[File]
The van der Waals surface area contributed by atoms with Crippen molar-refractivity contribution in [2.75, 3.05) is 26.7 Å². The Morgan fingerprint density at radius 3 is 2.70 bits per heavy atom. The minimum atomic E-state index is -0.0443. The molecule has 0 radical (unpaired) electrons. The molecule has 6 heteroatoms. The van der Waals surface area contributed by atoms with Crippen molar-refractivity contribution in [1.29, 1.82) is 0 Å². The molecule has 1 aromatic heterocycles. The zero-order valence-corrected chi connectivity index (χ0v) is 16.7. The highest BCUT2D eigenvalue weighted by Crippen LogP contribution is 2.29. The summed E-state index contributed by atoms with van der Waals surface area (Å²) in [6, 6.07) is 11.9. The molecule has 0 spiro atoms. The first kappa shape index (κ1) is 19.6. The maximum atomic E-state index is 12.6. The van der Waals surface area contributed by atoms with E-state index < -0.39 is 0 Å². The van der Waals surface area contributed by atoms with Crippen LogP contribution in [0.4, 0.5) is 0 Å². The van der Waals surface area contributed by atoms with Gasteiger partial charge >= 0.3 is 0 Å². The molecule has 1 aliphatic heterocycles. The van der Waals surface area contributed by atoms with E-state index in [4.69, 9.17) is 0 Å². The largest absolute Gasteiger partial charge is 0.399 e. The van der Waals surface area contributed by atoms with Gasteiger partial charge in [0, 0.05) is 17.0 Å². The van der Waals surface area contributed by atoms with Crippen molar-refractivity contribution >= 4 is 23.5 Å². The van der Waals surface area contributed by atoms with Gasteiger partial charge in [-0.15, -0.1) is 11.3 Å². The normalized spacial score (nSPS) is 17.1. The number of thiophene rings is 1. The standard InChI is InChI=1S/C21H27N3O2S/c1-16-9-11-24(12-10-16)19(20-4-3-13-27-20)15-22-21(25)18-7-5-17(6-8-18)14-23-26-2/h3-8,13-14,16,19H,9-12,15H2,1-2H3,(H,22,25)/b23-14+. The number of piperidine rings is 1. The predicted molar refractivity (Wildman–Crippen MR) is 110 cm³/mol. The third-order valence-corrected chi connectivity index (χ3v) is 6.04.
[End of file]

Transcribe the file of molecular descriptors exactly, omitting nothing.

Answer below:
The van der Waals surface area contributed by atoms with Crippen molar-refractivity contribution in [2.75, 3.05) is 26.7 Å². The Morgan fingerprint density at radius 3 is 2.70 bits per heavy atom. The minimum atomic E-state index is -0.0443. The molecule has 0 radical (unpaired) electrons. The molecule has 6 heteroatoms. The van der Waals surface area contributed by atoms with Crippen molar-refractivity contribution in [1.29, 1.82) is 0 Å². The molecule has 1 aromatic heterocycles. The zero-order valence-corrected chi connectivity index (χ0v) is 16.7. The highest BCUT2D eigenvalue weighted by Crippen LogP contribution is 2.29. The summed E-state index contributed by atoms with van der Waals surface area (Å²) in [6, 6.07) is 11.9. The molecule has 0 spiro atoms. The first kappa shape index (κ1) is 19.6. The maximum atomic E-state index is 12.6. The van der Waals surface area contributed by atoms with E-state index < -0.39 is 0 Å². The van der Waals surface area contributed by atoms with Crippen LogP contribution in [0.4, 0.5) is 0 Å². The van der Waals surface area contributed by atoms with Gasteiger partial charge >= 0.3 is 0 Å². The molecule has 1 aliphatic heterocycles. The van der Waals surface area contributed by atoms with E-state index in [4.69, 9.17) is 0 Å². The largest absolute Gasteiger partial charge is 0.399 e. The van der Waals surface area contributed by atoms with Gasteiger partial charge in [0, 0.05) is 17.0 Å². The van der Waals surface area contributed by atoms with Crippen molar-refractivity contribution >= 4 is 23.5 Å². The van der Waals surface area contributed by atoms with Gasteiger partial charge in [-0.15, -0.1) is 11.3 Å². The normalized spacial score (nSPS) is 17.1. The number of thiophene rings is 1. The standard InChI is InChI=1S/C21H27N3O2S/c1-16-9-11-24(12-10-16)19(20-4-3-13-27-20)15-22-21(25)18-7-5-17(6-8-18)14-23-26-2/h3-8,13-14,16,19H,9-12,15H2,1-2H3,(H,22,25)/b23-14+. The number of piperidine rings is 1. The predicted molar refractivity (Wildman–Crippen MR) is 110 cm³/mol. The third-order valence-corrected chi connectivity index (χ3v) is 6.04.